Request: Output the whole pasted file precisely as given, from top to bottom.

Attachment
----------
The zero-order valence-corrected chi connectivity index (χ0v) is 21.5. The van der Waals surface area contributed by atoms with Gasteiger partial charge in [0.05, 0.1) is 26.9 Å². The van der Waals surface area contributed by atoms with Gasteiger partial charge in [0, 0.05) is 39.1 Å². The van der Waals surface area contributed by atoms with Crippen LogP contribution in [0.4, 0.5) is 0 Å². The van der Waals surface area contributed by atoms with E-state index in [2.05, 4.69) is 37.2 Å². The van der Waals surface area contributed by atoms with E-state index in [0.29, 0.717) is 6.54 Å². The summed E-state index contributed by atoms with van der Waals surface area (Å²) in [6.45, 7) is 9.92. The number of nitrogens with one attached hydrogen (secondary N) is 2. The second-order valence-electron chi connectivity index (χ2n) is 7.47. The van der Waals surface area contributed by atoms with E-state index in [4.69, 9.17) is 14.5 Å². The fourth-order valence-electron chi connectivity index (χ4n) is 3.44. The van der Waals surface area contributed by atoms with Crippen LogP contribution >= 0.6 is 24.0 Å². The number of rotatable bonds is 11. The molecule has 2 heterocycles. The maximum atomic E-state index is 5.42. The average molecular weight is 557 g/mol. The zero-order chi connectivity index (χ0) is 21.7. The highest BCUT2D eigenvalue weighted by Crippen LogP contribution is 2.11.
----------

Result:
The zero-order valence-corrected chi connectivity index (χ0v) is 21.5. The van der Waals surface area contributed by atoms with Gasteiger partial charge in [0.05, 0.1) is 26.9 Å². The van der Waals surface area contributed by atoms with Gasteiger partial charge in [0, 0.05) is 39.1 Å². The van der Waals surface area contributed by atoms with Crippen LogP contribution in [0.4, 0.5) is 0 Å². The van der Waals surface area contributed by atoms with E-state index in [2.05, 4.69) is 37.2 Å². The van der Waals surface area contributed by atoms with E-state index in [0.29, 0.717) is 6.54 Å². The summed E-state index contributed by atoms with van der Waals surface area (Å²) in [6.45, 7) is 9.92. The number of nitrogens with one attached hydrogen (secondary N) is 2. The second-order valence-electron chi connectivity index (χ2n) is 7.47. The van der Waals surface area contributed by atoms with E-state index in [4.69, 9.17) is 14.5 Å². The fourth-order valence-electron chi connectivity index (χ4n) is 3.44. The van der Waals surface area contributed by atoms with Crippen LogP contribution >= 0.6 is 24.0 Å². The number of rotatable bonds is 11. The molecule has 2 heterocycles. The maximum atomic E-state index is 5.42. The average molecular weight is 557 g/mol. The zero-order chi connectivity index (χ0) is 21.7. The highest BCUT2D eigenvalue weighted by Crippen LogP contribution is 2.11.